HHS committee split on minimum wage bill

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ROCKVILLE – The County Council continued their debate over raising the minimum wage to $15 per hour during a Health and Human Services (HHS) Committee meeting Wednesday.

The committee discussed Bill 12-16, which would gradually increase the minimum wage to $15 per hour by 2020.

Montgomery County is in the middle of a minimum wage increase after the Council passed a bill raising the minimum wage to $11.50 per hour by July of 2017. The current minimum wage in the County is $10.75 per hour.

Under Bill 12-16, the County would raise the minimum wage to $12.50 per hour in 2018, $13.75 per hour by 2019 and $15 per hour by 2020 and tie it to inflation after that.

Council member George Leventhal (D-At large) voted for the bill favor while Council member Craig Rice (D-2) voted against it. The new County Council President Roger Berliner (D-1) abstained.

The council discussed issues with raising the minimum wage such as the potential impact on businesses and the potential benefits for lower end workers.

“The growth at the top, the substantial profits of business owners are not being fairly or equably distributed among the entire work force,” Leventhal said. “That’s true throughout the United States, it’s true throughout the world and it’s true in Montgomery County. “

Council member Sidney Katz (D-3), a former small business owner, said he worries how raising the minimum wage would impact businesses. He cited social payments, workers compensation, unemployment, rent, electricity and insurance.

“I worry, and I am using the word worry, that we are putting burdens on businesses beyond what they can afford. The hourly payment of wages is but one cost of paying a person who works at the job,” Katz said.

Council members Leventhal, Hans Riemer (D-At large), Nancy Navarro (D-4) and Tom Hucker (D-5) are co-sponsors on the bill sponsored by Council member Marc Elrich (D-At large).

County Executive Ike Leggett said in memorandum he is opposed to the bill as it is currently written, adding he would prefer the Council increase the time frame for implementing the proposed $15 per hour minimum wage.

Leggett also said he would want the bill to give the County Executive the authority to stop an automatic increase from taking effect in case of a economic downturn, what is being called an “off ramp.”

Leventhal said he would support adding the “off ramp” to the bill.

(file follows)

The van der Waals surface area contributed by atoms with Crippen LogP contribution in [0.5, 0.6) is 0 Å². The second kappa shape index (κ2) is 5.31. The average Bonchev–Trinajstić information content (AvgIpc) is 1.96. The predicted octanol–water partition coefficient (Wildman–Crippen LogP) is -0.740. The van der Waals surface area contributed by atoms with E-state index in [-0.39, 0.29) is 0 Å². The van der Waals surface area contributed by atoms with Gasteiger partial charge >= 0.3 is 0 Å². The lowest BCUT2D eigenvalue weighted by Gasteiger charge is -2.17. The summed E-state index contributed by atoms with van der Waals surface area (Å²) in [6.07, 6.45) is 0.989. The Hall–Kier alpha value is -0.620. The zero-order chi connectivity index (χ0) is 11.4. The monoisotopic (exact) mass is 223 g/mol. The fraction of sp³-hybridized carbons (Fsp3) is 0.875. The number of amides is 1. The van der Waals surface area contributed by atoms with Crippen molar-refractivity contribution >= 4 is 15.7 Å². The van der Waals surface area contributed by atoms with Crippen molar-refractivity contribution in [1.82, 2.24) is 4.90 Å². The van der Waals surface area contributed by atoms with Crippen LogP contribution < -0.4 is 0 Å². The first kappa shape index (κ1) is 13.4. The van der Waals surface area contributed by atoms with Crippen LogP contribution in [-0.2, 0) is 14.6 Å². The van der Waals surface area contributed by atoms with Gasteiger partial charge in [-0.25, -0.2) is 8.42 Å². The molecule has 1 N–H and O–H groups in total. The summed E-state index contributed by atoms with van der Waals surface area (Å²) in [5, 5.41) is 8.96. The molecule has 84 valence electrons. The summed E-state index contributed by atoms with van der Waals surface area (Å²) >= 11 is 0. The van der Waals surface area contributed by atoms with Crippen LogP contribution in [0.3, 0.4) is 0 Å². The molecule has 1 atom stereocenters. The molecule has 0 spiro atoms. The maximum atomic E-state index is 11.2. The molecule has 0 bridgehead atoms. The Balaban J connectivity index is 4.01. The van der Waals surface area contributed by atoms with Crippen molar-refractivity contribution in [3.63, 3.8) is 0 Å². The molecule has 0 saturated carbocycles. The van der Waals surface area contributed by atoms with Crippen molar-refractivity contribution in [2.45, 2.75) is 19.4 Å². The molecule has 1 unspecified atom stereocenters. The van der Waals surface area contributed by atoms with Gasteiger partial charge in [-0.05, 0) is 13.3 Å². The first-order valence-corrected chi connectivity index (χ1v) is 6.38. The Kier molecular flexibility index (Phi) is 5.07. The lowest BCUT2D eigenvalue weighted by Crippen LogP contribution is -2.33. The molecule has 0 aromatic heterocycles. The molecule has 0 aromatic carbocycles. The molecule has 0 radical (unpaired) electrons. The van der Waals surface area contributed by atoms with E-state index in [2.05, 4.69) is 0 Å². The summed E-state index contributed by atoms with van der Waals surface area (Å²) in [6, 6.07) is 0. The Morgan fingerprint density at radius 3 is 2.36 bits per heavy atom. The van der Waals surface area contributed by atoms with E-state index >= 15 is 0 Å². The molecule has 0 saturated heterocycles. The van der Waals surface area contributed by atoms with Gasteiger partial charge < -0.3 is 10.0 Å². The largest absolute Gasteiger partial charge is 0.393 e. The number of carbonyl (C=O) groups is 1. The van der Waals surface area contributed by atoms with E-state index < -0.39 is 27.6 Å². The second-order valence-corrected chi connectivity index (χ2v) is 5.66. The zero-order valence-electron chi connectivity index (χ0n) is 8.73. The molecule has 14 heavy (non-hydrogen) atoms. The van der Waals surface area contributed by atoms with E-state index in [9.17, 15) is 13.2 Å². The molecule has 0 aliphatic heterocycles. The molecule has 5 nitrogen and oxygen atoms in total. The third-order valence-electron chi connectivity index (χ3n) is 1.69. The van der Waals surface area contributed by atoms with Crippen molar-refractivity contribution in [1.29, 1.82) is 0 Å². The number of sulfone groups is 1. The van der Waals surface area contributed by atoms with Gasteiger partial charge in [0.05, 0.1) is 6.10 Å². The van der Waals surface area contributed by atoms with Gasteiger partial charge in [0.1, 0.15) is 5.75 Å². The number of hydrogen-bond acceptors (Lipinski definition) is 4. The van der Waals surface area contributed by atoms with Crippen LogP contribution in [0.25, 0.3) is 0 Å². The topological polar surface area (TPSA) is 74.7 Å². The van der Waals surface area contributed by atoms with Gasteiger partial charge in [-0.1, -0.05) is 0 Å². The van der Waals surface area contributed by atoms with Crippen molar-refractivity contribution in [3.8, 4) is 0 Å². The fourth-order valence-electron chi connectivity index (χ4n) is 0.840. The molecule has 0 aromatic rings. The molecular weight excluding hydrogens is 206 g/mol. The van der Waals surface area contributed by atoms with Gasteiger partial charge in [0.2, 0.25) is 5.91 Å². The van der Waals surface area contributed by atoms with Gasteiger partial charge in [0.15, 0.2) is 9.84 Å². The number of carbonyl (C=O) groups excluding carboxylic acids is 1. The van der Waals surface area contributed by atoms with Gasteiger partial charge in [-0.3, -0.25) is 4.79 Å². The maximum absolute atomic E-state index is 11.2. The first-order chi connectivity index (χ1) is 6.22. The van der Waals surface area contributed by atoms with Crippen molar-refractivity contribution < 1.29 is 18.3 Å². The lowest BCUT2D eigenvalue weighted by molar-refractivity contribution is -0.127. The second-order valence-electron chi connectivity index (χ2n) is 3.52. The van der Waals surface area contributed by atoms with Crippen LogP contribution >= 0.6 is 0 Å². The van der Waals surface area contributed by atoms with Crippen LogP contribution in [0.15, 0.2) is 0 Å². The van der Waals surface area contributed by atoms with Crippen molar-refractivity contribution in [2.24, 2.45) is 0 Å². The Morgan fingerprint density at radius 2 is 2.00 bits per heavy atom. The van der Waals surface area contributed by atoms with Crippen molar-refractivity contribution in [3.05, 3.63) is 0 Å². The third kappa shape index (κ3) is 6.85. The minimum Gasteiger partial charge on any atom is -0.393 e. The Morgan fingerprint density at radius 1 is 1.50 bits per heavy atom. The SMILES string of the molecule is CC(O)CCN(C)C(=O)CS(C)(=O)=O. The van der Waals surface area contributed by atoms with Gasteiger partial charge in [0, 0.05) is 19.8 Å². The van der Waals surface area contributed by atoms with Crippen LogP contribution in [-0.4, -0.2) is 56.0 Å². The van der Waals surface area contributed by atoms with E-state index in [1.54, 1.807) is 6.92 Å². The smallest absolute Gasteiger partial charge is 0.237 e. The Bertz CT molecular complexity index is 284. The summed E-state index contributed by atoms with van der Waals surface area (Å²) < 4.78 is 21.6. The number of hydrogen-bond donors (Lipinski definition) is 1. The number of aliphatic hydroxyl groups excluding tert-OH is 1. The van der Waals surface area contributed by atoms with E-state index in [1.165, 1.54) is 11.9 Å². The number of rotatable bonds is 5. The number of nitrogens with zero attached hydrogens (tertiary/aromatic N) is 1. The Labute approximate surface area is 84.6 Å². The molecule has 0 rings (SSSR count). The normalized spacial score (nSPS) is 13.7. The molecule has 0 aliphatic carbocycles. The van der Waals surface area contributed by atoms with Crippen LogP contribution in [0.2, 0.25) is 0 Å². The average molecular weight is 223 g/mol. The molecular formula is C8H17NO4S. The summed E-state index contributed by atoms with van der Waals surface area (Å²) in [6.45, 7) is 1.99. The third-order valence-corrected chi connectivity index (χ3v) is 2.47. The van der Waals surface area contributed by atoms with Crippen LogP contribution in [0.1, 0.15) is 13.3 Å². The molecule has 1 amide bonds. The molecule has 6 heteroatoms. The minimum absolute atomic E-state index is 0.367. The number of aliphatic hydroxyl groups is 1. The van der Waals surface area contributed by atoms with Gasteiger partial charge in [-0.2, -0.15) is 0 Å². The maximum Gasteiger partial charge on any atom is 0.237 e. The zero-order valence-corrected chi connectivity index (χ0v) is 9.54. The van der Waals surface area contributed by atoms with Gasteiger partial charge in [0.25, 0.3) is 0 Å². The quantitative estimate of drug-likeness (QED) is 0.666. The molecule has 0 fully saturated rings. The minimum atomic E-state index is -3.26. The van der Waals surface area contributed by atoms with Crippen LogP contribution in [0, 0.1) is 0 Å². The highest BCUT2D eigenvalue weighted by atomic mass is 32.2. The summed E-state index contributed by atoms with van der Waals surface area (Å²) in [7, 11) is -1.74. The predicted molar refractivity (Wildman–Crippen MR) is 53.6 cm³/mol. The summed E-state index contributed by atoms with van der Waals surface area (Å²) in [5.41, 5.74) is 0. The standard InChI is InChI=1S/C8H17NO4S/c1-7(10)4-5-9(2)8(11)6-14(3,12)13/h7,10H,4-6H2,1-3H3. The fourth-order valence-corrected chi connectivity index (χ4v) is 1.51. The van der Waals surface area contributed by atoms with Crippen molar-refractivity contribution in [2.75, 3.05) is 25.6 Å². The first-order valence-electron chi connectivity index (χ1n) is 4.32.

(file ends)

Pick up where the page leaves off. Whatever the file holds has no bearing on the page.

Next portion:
If Leggett vetoes an increase in the minimum wage, it would require six votes on the council to override the Executive Veto.

Council members Katz, Berliner and Nancy Floreen (D-At large) said they are not opposed to increasing the minimum wage but are worried how increasing the minimum wage again could affect businesses.

They said they would prefer to wait for an economic impact study on a proposed minimum wage increase.

Rice said he is also not opposed to raising the minimum wage but said he think it won’t help those already unemployed, namely African-American youth.

The issue of whether the council would commission the Office of Legislative Oversight (OLO) to commission a study on the bill caused some contention among the council members.

Berliner said he wants the council to vote on the OLO study before the Council takes up the bill itself.

If the council decides to authorize a study, a vote on the bill would likely be delayed till fall of 2017, but Berliner said it would not delay the implementation date of the bill, as it would not go into effect until 2018.

“Let’s get every bit of data we can to help us make the most informed decision we can because it is that important,” Berliner said. “So I’d be among those who suggest that we put the pause button on for this moment in time, have our team get all the data they can to help us understand this and report back to us in September (and) move on this bill in October (or) November.”

Elrich said the council should not delay voting when it has majority support on the council.

Berliner, as council president, decides the council’s agenda and said he would rather take a vote on the study of the effects minimum wage before the council votes on the minimum wage bill.

“I don’t understand how a proposal that doesn’t have five sponsors gets dealt with before a proposal that has five sponsors,” Elrich said. “I mean, how do you try to prioritize something which does not have a majority of the council support over a bill that has a majority of the council support? That seems to me, from the time I’ve been here, an unusual use of power.”

Other jurisdictions such as Seattle, New York City, San Francisco and Washington, D.C. have passed similar minimum wage proposals. 



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